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December 12, 2012
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Letters to the Editor - Dec. 13, 2012

In this busy, hurry scurry world, we need to stop and take a deep breath and appreciate this community and the people in it.

We went to the Holly Days celebration and Parade of Lights (in Rifle on Saturday, Dec. 1). It was truly an event where members of the Rifle area could get together and enjoy the season and each other.

I just wanted to thank the Citizen Telegram staff, their volunteers, the Girl Scouts and the Boy Scouts and business sponsors for the hard work, so we could come together as friends and neighbors and enjoy the evening. It's so nice to have something in our community that is not all about the bottom line.

It is so important to continue these events and keep the "small town" feeling during the holidays, and to take a moment to care about each other and visit, rather than text them.

Next year, make sure to mark your calendar and come and enjoy the festivities.

Larry and Dee McCown

Rifle

(Editor's note: Next year's Holly Days is set for Dec. 7, 2013.)

I want to thank Dan Bokenko for demonstrating the liberal mindset in his Dec. 6 response to Ross Talbott's column in the Glenwood Springs Post Independent. Ignore what was said and inject your own biased misunderstanding as if it's truth.

Nowhere in Mr. Talbott's column was there a call for elimination of taxes, nor was there any statement that suggested we should "blame it all on taxes." As a matter of fact, Mr. Talbott states that "some taxation is essential."

The heart of his column suggests most taxes are hidden, so the consumer doesn't see them. As a result, he pays them blindly. Then, there is a call to tax producers more heavily, who pass that expense on to you, as a consumer.

The main reason consumers see the prices of products rising without their pay going up is because the operating expense of the producing business has gone up, mostly due to taxes and regulation compliance.

If you want a higher wage with a fixed product cost, then you must work to reduce production costs. If you mandate a higher wage with increased minimum wage, with no other change in production costs, then all you have done is increased production costs. That always ends up in an increase in the cost of the end product. Guess who just paid for the increase in your wages?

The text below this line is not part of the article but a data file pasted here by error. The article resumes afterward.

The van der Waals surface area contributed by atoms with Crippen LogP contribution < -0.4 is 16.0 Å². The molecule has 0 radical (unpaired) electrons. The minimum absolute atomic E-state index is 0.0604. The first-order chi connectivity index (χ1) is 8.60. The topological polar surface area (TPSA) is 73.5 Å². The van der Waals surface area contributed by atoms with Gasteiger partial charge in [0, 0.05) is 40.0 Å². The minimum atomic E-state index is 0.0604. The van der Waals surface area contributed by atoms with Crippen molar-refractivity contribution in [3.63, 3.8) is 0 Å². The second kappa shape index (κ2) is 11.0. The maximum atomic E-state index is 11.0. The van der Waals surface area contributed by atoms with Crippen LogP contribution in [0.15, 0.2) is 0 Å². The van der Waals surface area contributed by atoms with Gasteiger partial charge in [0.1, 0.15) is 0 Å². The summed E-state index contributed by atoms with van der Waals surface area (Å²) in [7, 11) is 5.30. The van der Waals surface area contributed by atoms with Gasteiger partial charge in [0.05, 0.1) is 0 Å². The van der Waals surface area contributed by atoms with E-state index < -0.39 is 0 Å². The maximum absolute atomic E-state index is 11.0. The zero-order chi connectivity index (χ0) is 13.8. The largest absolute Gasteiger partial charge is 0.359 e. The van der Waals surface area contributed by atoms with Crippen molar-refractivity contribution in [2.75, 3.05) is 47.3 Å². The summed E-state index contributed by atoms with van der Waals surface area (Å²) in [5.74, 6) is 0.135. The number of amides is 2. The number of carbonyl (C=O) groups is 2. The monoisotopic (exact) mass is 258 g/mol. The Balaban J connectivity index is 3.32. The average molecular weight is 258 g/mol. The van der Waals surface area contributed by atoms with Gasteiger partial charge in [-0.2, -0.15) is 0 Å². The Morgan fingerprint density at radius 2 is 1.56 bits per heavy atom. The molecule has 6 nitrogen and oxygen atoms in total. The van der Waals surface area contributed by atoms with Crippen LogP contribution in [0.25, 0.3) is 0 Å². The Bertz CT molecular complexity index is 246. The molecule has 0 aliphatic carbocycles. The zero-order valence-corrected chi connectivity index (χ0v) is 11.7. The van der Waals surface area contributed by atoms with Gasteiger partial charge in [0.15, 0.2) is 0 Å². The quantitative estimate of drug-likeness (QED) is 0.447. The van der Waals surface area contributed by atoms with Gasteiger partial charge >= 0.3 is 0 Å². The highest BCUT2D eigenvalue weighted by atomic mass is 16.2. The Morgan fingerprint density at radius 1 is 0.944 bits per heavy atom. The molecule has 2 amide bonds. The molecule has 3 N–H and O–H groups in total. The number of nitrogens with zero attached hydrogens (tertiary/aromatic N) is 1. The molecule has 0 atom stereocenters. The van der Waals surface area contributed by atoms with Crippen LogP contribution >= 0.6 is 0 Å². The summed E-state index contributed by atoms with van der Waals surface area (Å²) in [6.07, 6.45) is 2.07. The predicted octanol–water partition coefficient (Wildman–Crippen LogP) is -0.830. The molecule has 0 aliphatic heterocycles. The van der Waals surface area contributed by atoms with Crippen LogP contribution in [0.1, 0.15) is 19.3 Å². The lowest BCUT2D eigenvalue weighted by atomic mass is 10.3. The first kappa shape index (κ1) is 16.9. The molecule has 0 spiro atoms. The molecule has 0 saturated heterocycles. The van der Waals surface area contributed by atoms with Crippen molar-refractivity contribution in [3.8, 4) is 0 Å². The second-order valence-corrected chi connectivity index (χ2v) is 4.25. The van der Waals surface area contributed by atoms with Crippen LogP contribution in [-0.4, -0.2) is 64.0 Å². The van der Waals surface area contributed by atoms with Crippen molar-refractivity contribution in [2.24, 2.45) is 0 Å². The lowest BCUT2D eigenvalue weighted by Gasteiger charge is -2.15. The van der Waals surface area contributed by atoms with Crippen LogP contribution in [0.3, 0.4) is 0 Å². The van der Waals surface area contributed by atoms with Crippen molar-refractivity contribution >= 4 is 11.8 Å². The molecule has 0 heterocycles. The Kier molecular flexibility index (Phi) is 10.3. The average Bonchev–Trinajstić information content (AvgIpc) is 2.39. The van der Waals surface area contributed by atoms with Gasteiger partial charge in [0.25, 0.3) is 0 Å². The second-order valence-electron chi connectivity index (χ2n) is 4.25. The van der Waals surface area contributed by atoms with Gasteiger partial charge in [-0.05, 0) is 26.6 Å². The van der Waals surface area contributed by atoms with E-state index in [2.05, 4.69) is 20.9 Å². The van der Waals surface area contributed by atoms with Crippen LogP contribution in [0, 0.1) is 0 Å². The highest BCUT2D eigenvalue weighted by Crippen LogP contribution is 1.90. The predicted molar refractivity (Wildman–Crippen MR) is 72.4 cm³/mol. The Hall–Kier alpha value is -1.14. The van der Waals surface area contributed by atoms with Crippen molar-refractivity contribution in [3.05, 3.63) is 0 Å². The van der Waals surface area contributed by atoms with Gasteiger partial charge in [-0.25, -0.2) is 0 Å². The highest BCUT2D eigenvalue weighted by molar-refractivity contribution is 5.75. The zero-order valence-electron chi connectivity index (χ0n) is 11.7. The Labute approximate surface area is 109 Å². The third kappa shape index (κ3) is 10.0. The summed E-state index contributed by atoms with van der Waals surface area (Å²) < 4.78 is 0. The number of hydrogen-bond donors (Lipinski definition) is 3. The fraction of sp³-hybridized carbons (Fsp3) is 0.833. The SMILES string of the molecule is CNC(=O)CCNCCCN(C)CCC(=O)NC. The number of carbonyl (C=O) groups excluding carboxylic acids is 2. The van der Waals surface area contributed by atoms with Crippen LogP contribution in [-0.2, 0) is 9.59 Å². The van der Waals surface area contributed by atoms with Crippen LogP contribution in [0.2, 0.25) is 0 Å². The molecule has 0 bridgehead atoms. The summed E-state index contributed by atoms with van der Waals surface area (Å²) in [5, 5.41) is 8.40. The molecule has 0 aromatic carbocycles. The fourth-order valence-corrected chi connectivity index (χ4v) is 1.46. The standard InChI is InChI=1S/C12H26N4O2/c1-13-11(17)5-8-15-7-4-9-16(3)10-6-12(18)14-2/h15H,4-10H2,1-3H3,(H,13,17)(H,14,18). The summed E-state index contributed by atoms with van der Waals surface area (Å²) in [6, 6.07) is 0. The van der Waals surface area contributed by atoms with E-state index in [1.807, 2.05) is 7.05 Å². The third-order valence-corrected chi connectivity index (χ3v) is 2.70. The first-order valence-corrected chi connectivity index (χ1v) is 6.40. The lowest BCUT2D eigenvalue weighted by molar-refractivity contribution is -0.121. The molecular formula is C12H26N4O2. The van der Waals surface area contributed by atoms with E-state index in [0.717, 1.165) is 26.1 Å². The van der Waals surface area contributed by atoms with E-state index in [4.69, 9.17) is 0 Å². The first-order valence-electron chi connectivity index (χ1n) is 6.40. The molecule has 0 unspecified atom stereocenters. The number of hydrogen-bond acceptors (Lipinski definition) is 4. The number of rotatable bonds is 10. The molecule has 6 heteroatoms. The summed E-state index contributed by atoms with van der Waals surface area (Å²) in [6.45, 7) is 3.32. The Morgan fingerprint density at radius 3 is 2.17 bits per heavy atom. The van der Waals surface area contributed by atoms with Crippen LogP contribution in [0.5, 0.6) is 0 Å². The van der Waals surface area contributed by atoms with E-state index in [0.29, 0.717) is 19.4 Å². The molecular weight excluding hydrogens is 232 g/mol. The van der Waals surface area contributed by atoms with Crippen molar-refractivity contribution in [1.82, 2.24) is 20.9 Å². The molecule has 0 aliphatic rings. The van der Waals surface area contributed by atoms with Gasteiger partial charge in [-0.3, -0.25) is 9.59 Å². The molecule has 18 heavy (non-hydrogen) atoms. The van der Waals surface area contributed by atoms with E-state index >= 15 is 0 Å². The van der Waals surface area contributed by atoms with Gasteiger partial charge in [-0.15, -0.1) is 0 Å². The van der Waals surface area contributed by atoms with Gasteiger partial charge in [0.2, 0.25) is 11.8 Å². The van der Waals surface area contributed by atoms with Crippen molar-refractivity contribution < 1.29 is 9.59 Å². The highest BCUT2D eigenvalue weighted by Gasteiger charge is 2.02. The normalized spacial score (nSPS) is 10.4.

As the pain and cost of doing business continues to rise, so does the cost to the consumer. You will sooner or later drive off the desire to operate a business, and then the small businesses that are the backbone of our country's economic engine will fade away.

Russell Talbott

New Castle

Editor's note: This letter was sent to U.S. Sen. Michael Bennet, D-Colo.

Thank you for your response to my concern over the problem of illegal immigrants. A bipartisan solution is important for the well-being of the country.

I favor a regulated guest worker program, after making it less inviting for illegals to come here by levying heavy fines to employers who hire without proper documentation. Without jobs, the incentive to invade us will be less compelling.

Spending by the federal government must be reduced and can only be accomplished by eliminating some federal agencies.

You are an experienced educator. I am sure you can see the logic in returning all authority for running our schools to local school boards, with oversight by state officials. This is how it was before legislation created the U.S. Department of Education. Please work for the elimination of this department over a few years.

We need a good energy policy that includes all sources, green and conventional. Coal, natural gas, nuclear and hydro must be a primary source for many years, until technology develops for other resources to become competitive. We don't need a U.S. Department of Energy, except for research and advice.

The U.S. Federal Highway Administration should be drastically reduced in size and the federal gas tax eliminated. Most of its responsibilities consist of gathering gas tax money from the states and passing it back to the states, spending several billions of dollars in the process.

This department should focus on research and advice, along with other minor functions within the U.S. Department of Transportation. States would have the ability to raise their gas tax to make up for lost revenue.

Dick Prosence

Meeker


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The Post Independent Updated Dec 12, 2012 06:17PM Published Dec 12, 2012 06:15PM Copyright 2012 The Post Independent. All rights reserved. This material may not be published, broadcast, rewritten or redistributed.